Jump to content


  • Content Count

  • Joined

  • Last visited

Recent Profile Visitors

The recent visitors block is disabled and is not being shown to other users.

  1. If this is in Germany, that would make the helmet as being used by judges / referees in field maneuvers. The standard German / Bundeswehr use is a white armband or band on the hat or helmet and I'd think the US Army would adopt it for joint maneuvers etc. At least, that's what I suspect is the reason for them.
  2. Some more details on these photos. The top one appears to be a US display for public consumption of German technology on a flatbed truck trailer. The first item is a model of a Wasserfall W-5 of W-10 surface to air missile. It has to be a model because the actual missile is far larger. The next item, the "mushroom on a cone" is a V-2 rocket motor. I'd bet it is the real thing. I can't make the other three items out clearly enough to identify them for sure. The next set of photographs, six in all I believe, are likely taken at Elgin AFB in Florida. While this is speculation, the enlisted personnel in the photos are probably from the 303rd BG (heavy) but might be base personnel or from the 384th or 379th BG's (heavy). These three groups trained there on these weapons rotating through one after the other. Elgin was a major testing site for much of US advanced technology of this sort at the time. Going through the photos L to R, top to bottom: Top Left: A 120mm M1 AA gun. Comparison photo: Middle Top: A Douglas VB-10, 11, or 12 Roc. The forward circular wing controls the direction of fall of the bomb, while the tail ring and assembly slows decent. It's impossible to tell which version it is as the difference is in the type of guidance used. Tested between September 1944 and May 1945. Top Right This is a a VB-3 / 4 RAZON. It is a 2000 lbs. bomb and the two shrouds towards the tail are used for guidance by the bombardier on the dropping plane. One controls range, steepening or flattening out the fall of the bomb, the other near the rear controls the left - right movement (azimuth) of the bomb. Lower Left: This is the VB-1 AZON (AZimuth ONly) bomb. This is a standard AN/M65 1000 lbs. bomb fitted with a controllable tail assembly. This allowed the bomb to be steered left or right as it fell. It was intended for use against targets like bridges (long and thin) and used with some success in Burma late in WW 2. It was used in Europe a few times also with indifferent results. Note that there is a JB-2 behind the VB-1 in the photo (that long tube). The JB-2 was a US copy of the German V-1 "Buzz bomb" made by Ford Motor Co. and Willy's Overland. Elgin was a major firing site for the USAAF / USAF of these missiles late in the war and in the early postwar years. Middle lower: This is why I suspect Elgin and the 303rd BG (heavy). This is the GB-1 glide bomb manufactured by Aeronca Aircraft Co. It was issued for service in Europe to the 303rd BG and later to the 384th and 379th BG's all of which were in 8th AF in England. The first combat use was against Cologne on May 28th 1944 when the groups dropped 108 bombs scoring 35 hits on the city with these. The poor results were chalked up to the crews having been in theater so long that most of the original ones that trained at Elgin had rotated out completing their combat missions and the new crews were not trained on the weapons. This is a photo of a 303rd BG B-17 (all the groups flew B-17) dropping two GB-1 in the US while training. This is likely mid to late 1942 when the photo was taken. The last photo I already gave details of. Elgin remained a major base for experimentation with the weapons shown into the late 40's. Many were used up from wartime stocks in testing and experimentation for more advanced systems. I hope this is useful.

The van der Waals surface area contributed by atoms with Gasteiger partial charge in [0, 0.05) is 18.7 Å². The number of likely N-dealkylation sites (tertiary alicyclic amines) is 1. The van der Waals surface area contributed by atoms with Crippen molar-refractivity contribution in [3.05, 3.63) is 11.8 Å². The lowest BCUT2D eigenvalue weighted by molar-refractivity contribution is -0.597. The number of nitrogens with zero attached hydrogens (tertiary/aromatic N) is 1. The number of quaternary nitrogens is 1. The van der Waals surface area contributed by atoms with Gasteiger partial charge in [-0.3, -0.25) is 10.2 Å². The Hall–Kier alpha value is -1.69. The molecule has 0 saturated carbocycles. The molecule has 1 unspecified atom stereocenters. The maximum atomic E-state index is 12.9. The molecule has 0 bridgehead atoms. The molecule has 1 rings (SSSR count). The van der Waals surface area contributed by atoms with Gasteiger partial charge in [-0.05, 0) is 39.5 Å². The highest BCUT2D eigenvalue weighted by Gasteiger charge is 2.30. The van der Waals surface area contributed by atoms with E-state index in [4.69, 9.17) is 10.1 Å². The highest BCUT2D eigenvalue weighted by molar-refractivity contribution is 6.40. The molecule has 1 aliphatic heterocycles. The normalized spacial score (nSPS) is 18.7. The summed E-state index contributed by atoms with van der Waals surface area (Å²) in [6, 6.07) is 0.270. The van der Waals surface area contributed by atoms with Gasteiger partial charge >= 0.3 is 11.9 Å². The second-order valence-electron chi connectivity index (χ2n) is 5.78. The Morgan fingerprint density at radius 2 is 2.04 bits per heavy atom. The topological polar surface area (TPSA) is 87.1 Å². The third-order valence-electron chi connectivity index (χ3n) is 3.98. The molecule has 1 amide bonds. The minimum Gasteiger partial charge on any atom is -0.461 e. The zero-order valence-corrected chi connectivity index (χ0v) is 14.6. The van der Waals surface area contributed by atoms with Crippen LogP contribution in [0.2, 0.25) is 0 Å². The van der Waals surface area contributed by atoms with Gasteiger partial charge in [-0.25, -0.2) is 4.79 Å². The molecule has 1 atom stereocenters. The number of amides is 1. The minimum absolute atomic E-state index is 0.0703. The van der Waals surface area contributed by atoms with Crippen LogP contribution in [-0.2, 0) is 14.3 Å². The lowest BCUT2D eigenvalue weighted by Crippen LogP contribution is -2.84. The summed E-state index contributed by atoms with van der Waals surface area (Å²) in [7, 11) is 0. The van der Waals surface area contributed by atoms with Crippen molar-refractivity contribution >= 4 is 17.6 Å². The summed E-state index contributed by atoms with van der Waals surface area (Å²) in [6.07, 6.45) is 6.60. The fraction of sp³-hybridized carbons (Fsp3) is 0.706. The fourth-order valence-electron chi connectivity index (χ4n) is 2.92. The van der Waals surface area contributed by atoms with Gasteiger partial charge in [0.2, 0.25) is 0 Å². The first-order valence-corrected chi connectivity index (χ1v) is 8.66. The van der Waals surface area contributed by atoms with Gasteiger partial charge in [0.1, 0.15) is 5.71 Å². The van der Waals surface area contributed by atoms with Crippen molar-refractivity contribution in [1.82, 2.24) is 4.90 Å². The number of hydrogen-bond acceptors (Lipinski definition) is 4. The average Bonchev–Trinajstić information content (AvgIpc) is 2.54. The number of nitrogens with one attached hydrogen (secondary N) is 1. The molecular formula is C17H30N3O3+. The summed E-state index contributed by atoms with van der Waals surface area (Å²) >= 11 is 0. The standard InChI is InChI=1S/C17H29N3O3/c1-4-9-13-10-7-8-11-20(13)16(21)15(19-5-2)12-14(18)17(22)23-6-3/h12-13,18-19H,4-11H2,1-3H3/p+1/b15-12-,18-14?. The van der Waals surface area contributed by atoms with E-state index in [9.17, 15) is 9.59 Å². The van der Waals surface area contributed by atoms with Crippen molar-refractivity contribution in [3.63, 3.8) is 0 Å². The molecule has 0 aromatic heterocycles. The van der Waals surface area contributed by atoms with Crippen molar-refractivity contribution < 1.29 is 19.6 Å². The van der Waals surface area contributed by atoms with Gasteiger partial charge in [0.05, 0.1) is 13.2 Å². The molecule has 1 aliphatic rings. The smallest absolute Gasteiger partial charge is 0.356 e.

3. Hey... I registered because someone put some pictures up of US guided bombs from the VB series and I thought I'd add some information seeing as how I was writing a book on advanced technology in WW 2, mostly having gotten tired of the "Germany had the greatest (fill in the blank)" nonsense. While not a collector, I think my value as a contributor is I can often identify and give far more background to items that others have. For example, some years ago, a Belgian found a dog tag in the Ardennes belonging to a US soldier. From that tag he had posted up, I found the man's relatives, then his wife and children in Florida and set up a contact so the tag could be returned to them. His wife told us he was in the 106th Infantry Division-- something I had already discovered-- but details of his being a POW then of a visit to Germany decades later where he was still having PTSD flashbacks about that time hearing Germans speaking around him. All that from a dogtag.
  • Create New...

Important Information

By using this site, you agree to our Terms of Use.